Roughly one in every five U.S. children and adolescents experience a mental health disorder in a given year. Unfortunately, fewer than half of these youths will receive mental health treatment. This is often due to the stigma around mental health that keeps many children and families from reporting problems and seeking care. It is also a result of the current national shortage of qualified mental health professionals such as school psychologists, clinical psychologists and child psychiatrists.
For many youths in Texas, the past year and half has done nothing but widen the gap between those who need treatment and those who receive treatment. Children have dealt with chaotic back-and-forth transitions between in-person and virtual schooling, natural disasters such as winter storms, floods and hurricanes, and other tragedies such as loss of family and friends due to COVID-19. Clinicians refer to all of this as “acute on chronic trauma.”
As we support the mental health needs of Texas youths, remember that primary care clinicians (pediatricians, family medicine physicians and nurse practitioners) are the ideal first place to seek care. These clinicians are well positioned to manage concerns such as depression, anxiety, attention deficit hyperactivity disorder or other behavioral concerns and make informed referrals to mental health specialists in the community. While in-person appointment waitlists for these mental health specialists can be quite long due to the pandemic, virtual appointments are becoming more available and can speed up the timeline to be seen.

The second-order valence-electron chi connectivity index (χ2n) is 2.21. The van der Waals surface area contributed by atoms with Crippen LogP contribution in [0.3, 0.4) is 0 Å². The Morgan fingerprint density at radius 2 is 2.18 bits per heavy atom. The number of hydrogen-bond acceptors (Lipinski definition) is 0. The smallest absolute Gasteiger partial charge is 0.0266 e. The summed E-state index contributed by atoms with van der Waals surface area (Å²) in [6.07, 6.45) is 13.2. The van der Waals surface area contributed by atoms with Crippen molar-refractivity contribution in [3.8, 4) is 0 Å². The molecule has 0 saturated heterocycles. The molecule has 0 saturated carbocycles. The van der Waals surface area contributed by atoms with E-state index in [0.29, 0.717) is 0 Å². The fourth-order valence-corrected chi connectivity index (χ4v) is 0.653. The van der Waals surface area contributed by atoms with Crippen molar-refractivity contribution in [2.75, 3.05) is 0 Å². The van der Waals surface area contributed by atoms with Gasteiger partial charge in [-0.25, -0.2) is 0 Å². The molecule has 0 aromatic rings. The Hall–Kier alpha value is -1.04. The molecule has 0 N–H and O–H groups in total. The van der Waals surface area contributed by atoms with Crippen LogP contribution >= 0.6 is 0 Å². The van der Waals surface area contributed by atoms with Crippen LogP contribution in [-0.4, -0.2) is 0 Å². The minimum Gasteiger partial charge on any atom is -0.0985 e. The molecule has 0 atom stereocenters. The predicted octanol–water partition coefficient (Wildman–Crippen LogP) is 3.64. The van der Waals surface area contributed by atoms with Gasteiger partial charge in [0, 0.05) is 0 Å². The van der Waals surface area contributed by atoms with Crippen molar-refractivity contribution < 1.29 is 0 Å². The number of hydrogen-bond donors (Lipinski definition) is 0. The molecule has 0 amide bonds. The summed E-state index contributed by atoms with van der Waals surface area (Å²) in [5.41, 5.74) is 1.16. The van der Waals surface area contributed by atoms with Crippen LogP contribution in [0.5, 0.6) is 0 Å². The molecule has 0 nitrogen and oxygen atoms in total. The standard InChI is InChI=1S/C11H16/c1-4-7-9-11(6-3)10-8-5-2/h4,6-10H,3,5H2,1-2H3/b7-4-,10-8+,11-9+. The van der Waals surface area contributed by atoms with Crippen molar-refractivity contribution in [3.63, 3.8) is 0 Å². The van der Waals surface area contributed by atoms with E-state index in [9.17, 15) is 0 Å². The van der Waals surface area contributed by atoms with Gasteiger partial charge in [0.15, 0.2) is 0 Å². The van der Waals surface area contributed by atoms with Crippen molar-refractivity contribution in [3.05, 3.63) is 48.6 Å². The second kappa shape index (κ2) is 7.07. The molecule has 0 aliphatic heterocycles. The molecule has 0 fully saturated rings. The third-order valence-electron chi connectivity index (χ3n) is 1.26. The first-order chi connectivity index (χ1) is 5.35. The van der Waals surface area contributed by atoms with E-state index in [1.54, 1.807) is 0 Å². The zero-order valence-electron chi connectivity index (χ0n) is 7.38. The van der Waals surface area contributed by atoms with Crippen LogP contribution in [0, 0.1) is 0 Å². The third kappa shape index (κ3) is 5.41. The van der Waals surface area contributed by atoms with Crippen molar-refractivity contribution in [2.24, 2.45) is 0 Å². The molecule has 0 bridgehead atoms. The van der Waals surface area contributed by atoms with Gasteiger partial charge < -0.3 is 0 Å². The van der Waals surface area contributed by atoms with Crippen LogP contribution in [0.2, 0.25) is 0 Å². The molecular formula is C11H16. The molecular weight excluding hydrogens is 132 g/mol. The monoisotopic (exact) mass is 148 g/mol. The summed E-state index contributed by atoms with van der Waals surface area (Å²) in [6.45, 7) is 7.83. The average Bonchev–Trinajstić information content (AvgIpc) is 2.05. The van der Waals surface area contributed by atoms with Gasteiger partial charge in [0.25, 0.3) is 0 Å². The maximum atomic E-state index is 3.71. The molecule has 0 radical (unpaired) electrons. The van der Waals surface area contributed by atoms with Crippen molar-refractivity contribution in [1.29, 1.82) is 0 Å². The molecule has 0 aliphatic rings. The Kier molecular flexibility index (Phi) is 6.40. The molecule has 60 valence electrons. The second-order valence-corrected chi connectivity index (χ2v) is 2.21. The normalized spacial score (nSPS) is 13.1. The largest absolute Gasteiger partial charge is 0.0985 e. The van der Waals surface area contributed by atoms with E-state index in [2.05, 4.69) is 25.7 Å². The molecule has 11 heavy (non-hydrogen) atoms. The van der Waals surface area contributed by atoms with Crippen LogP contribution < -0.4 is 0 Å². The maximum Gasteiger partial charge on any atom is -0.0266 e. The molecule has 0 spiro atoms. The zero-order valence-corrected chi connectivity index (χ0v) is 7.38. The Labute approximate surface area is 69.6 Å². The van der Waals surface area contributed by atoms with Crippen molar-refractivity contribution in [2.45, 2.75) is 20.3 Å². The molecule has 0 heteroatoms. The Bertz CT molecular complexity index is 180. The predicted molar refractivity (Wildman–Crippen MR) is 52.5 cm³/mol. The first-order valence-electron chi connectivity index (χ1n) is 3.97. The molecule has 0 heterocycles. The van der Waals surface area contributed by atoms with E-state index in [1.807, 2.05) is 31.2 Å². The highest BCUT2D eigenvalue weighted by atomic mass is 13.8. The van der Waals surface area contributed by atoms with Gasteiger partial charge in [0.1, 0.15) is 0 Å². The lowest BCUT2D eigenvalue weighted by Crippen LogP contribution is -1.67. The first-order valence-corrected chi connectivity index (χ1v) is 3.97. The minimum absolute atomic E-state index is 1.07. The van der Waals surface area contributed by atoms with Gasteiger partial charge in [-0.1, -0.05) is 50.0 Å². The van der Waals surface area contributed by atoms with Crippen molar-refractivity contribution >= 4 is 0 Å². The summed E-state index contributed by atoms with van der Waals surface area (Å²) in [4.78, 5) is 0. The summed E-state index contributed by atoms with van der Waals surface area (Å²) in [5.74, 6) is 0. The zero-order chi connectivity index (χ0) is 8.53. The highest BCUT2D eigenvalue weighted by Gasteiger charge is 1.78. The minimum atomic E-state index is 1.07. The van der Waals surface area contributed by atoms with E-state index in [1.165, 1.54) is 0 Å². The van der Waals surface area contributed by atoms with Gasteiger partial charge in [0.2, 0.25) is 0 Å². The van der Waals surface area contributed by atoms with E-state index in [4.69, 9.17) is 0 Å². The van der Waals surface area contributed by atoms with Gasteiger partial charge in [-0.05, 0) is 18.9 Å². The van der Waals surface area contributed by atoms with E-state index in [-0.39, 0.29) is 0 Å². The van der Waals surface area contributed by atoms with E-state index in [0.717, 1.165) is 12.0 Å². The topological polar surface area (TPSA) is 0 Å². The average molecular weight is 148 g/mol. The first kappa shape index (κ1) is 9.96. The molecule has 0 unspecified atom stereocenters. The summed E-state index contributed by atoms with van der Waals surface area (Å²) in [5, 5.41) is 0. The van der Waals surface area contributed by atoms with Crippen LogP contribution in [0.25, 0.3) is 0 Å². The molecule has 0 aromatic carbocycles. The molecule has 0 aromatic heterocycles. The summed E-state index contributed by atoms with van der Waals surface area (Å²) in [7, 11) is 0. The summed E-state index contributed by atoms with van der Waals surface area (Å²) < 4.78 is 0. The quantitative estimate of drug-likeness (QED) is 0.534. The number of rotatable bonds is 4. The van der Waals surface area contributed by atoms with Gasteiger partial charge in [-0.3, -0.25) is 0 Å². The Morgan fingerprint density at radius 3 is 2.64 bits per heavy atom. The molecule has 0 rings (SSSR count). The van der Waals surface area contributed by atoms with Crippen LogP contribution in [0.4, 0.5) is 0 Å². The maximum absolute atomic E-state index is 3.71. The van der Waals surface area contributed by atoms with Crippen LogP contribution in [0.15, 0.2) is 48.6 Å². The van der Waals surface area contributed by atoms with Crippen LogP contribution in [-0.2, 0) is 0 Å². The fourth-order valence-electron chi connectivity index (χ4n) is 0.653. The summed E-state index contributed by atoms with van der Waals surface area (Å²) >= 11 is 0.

Schools serve as another venue in which youths can be supported. School counselors and school psychologists are trained to address the social, emotional and behavioral needs of students. One important piece of Texas Legislation, Senate Bill 11, was passed 2019 to form the Texas Child Mental Health Care Consortium. The consortium was formed to improve timely access to mental health care for school-age children through a number of state-wide programs. One in particular is the Texas Child Health Access Through Telemedicine program. This program links students from almost any public school in the state to a virtual appointment with a mental health specialist for short-term therapy (up to four sessions) completely free of charge. Parents can reach out to their child’s teacher or school counselor and ask them to connect their child to the program. Most children are generally seen within one to two weeks of requesting an appointment.
The mental health system for youths has been overwhelmed the past two years as clinicians work to keep up with rapidly growing demand for their services. Fortunately, primary care offices and schools are often there to offer support.
Jeffrey D. Shahidullah, Ph.D., is an assistant professor of psychiatry at Dell Medical School and a pediatric psychologist at UT Health Austin and Dell Children's Medical Center of Central Texas. Shahidullah is the author of the book "Mental Health Strategies for Pediatric Care," which is published by the American Academy of Pediatrics.